“What is the essence of the Dharma?”

The question is asked of a relatively obscure Zen master named Ling Yun by one of his disciples. It is an earnest question, perhaps over-earnest, because it asks for something too big to settle in a verbal reply. The disciple is asking something like, “What is the essence of reality?” or “What is the truth about life?” or, taken more narrowly, “What is the essence of Buddhism?” — which are really non-questions because there is no straightforward  proposition that can be given as an answer, and even if there were, how would we be able to understand it? The master replies simply: “The donkey’s not yet gone, and the horse arrives.” The disciple’s response is not recorded,  probably because he had no clue how to respond.

I first encountered this koan in a footnote to Dogen’s fascicle Uji  (The Heart of Dogen’s Shobogenzo, tr.Abe and Waddell, 2002, p.57) and was instantly moved. The Dogen context is a discussion of understanding, and how words and mind can hit the target at different times: sometimes your words strike the truth before your mind has quite realized what you’ve said, sometimes your mind intuitively reaches an understanding before the words can form. “The mind is a donkey, the word a horse…” A different view of the koan, from a more conventional Mahayana perspective, would be: laboring at your spiritual practice, you do not see that you are in fact already a buddha. This works as a reading but says nothing to a person who has no grasp of what it might be to have “arrived”; it is merely a restatement of an unhelpful doctrinaire slogan.

Master Ling Yun’s sentence speaks directly to everyday experience. Things pile up, situations hurtle after one another, with no pause, no time to close one neatly before beginning the next one. The paycheck hasn’t been issued, and the bills arrive; I haven’t begun to pack, and the furniture truck arrives; I haven’t said what I need to say to my loved one, and she dies; I need to give this assignment one more reading, and it’s class time already; I just got out all my winter clothes, and spring arrives; I have made all these plans, and I catch a really debilitating disease; I am doing well in my career, but my wife suddenly reveals that she is miserable. And so on. Life is about mistiming, and it never waits for us to be ready. We are never done with the previous situation when the next one pounces. Even when we think we are done, the situation isn’t necessarily done with us. As a Vietnamese (I think) proverb puts it: When you’ve slid safely down to the bottom of a steep slope, the rocks you’ve dislodged will continue to hit you in the back for a while. We’ve slid down many slopes, and the rocks keep coming. Our minds follow their own route and rhythm; the elements of our lives usually follow different beats, and they refuse to dance nicely. In every situation there is something we are not ready for,which may pop out now or later. In my days of diligent martial arts practice, I would never feel ready for a belt test, and when one was scheduled I would always quail before it and ask my sensei for more time because I didn’t feel ready. She responded by pointing out that we are nearly always not ready, and the real test is whether we can hold our stuff together when we are not ready.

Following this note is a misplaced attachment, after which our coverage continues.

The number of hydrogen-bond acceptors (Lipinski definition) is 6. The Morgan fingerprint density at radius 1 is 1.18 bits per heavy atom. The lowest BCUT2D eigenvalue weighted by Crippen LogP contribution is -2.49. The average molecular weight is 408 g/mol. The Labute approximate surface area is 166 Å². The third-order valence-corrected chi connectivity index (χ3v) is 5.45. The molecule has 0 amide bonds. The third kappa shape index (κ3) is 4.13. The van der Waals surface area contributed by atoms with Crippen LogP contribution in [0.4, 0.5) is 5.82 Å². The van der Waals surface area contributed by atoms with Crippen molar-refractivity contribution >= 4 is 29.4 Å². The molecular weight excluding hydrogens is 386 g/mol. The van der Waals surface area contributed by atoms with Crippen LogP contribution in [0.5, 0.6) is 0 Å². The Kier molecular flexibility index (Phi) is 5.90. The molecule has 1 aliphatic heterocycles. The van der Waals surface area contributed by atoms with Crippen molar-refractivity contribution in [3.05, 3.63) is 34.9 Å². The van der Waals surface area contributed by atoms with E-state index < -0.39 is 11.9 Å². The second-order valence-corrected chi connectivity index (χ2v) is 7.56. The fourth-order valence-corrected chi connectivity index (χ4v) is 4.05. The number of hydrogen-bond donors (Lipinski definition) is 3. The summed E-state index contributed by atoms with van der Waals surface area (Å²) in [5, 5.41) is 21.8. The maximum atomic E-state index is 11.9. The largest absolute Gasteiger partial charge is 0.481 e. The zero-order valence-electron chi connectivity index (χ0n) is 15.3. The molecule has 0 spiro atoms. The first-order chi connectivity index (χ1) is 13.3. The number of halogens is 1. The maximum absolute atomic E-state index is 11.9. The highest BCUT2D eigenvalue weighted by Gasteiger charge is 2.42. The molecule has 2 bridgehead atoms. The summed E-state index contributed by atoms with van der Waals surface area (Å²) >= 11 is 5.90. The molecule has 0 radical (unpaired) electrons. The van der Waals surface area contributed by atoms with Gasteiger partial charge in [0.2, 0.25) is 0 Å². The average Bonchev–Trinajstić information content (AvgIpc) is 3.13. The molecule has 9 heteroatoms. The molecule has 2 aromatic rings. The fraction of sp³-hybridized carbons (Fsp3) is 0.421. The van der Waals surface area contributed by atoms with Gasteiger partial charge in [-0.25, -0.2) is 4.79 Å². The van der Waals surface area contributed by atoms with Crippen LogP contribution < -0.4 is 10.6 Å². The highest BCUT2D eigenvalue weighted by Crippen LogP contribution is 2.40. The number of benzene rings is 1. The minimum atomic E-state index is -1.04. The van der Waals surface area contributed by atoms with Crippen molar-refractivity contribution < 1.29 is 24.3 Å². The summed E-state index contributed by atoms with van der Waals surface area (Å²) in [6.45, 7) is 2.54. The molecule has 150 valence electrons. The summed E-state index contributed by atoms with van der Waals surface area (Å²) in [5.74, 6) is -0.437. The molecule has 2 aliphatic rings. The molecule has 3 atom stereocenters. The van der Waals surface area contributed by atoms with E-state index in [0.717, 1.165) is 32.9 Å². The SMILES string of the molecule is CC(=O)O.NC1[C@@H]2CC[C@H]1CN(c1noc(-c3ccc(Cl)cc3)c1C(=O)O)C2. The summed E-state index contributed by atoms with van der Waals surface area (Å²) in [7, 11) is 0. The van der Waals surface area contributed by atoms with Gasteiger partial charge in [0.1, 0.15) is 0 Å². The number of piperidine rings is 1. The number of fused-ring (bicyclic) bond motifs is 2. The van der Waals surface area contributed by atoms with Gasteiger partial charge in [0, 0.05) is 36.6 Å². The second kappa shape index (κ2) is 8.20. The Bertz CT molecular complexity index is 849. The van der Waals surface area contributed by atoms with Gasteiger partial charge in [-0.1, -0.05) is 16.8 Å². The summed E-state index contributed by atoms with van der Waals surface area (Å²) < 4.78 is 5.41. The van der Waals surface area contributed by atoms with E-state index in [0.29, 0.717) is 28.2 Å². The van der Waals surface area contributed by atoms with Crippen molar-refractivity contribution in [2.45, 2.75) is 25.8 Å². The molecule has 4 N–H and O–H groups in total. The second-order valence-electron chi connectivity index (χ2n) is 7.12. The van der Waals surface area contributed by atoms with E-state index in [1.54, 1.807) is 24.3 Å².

This is even more true of our mental life. We do not dictate what thoughts and ideas enter our heads at any given moment, we have no control over whether we understand something or not. Thoughts pop in and then disappear somewhere, superseded by newer thoughts; there are glimmerings and comprehensions alternating with surmises and perplexities, none of which are governed by us. The river of thoughts crashes and rumbles through us, going from unknown source to unknown destination. We are not finished with one  thought before another appears. Indeed, one reason we write is to follow a thought to something like a conclusion, in an attempt to slow down the rushing current. If this is so of our thoughts, how much more true is it of our emotions: the way attractions and aversions flow through us, our yearnings and regrets and disappointments, all moving in rapid succession through us, prompted by the stimuli of people and events, or by thoughts and imaginings. We usually don’t keep track of the emotional river, and prefer not to question it. We are even often unaware of what we are actually feeling and have a hard time “reading” important emotions and how they change over time.  Here too the moments and episodes oust each other, leaving no leisure to conclude what’s past let alone prepare for what’s coming.